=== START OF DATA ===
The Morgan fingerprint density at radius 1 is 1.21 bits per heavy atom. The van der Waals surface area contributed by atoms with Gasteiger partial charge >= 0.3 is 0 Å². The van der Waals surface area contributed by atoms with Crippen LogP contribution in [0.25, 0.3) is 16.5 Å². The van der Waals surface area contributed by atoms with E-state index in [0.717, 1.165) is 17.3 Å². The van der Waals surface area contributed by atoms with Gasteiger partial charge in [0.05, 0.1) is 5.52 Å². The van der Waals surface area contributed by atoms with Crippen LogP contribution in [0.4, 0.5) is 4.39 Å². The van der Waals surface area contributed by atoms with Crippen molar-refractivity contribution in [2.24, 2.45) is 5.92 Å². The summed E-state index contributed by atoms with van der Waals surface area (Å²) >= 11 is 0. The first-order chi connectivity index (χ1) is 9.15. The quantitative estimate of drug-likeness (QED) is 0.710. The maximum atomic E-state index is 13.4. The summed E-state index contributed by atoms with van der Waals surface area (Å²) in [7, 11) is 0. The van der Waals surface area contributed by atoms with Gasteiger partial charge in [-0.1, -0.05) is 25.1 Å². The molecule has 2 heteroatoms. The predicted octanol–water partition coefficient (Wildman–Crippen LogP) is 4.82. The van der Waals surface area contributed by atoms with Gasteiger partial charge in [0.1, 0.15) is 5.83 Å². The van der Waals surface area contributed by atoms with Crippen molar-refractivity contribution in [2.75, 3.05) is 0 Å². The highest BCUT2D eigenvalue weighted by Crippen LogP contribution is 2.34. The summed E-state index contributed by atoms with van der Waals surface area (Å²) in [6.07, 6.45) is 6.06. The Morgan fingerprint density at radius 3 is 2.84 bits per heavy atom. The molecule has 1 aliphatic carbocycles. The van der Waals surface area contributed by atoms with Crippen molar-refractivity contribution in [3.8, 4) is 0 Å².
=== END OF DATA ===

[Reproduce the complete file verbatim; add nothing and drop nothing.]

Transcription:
The Morgan fingerprint density at radius 1 is 1.21 bits per heavy atom. The van der Waals surface area contributed by atoms with Gasteiger partial charge >= 0.3 is 0 Å². The van der Waals surface area contributed by atoms with Crippen LogP contribution in [0.25, 0.3) is 16.5 Å². The van der Waals surface area contributed by atoms with E-state index in [0.717, 1.165) is 17.3 Å². The van der Waals surface area contributed by atoms with Gasteiger partial charge in [0.05, 0.1) is 5.52 Å². The van der Waals surface area contributed by atoms with Crippen LogP contribution in [0.4, 0.5) is 4.39 Å². The van der Waals surface area contributed by atoms with Crippen molar-refractivity contribution in [2.24, 2.45) is 5.92 Å². The summed E-state index contributed by atoms with van der Waals surface area (Å²) >= 11 is 0. The first-order chi connectivity index (χ1) is 9.15. The quantitative estimate of drug-likeness (QED) is 0.710. The maximum atomic E-state index is 13.4. The summed E-state index contributed by atoms with van der Waals surface area (Å²) in [7, 11) is 0. The van der Waals surface area contributed by atoms with Gasteiger partial charge in [-0.1, -0.05) is 25.1 Å². The molecule has 2 heteroatoms. The predicted octanol–water partition coefficient (Wildman–Crippen LogP) is 4.82. The van der Waals surface area contributed by atoms with Gasteiger partial charge in [0.1, 0.15) is 5.83 Å². The van der Waals surface area contributed by atoms with Crippen molar-refractivity contribution in [2.75, 3.05) is 0 Å². The highest BCUT2D eigenvalue weighted by Crippen LogP contribution is 2.34. The summed E-state index contributed by atoms with van der Waals surface area (Å²) in [6.07, 6.45) is 6.06. The Morgan fingerprint density at radius 3 is 2.84 bits per heavy atom. The molecule has 1 aliphatic carbocycles. The van der Waals surface area contributed by atoms with Crippen molar-refractivity contribution in [3.8, 4) is 0 Å².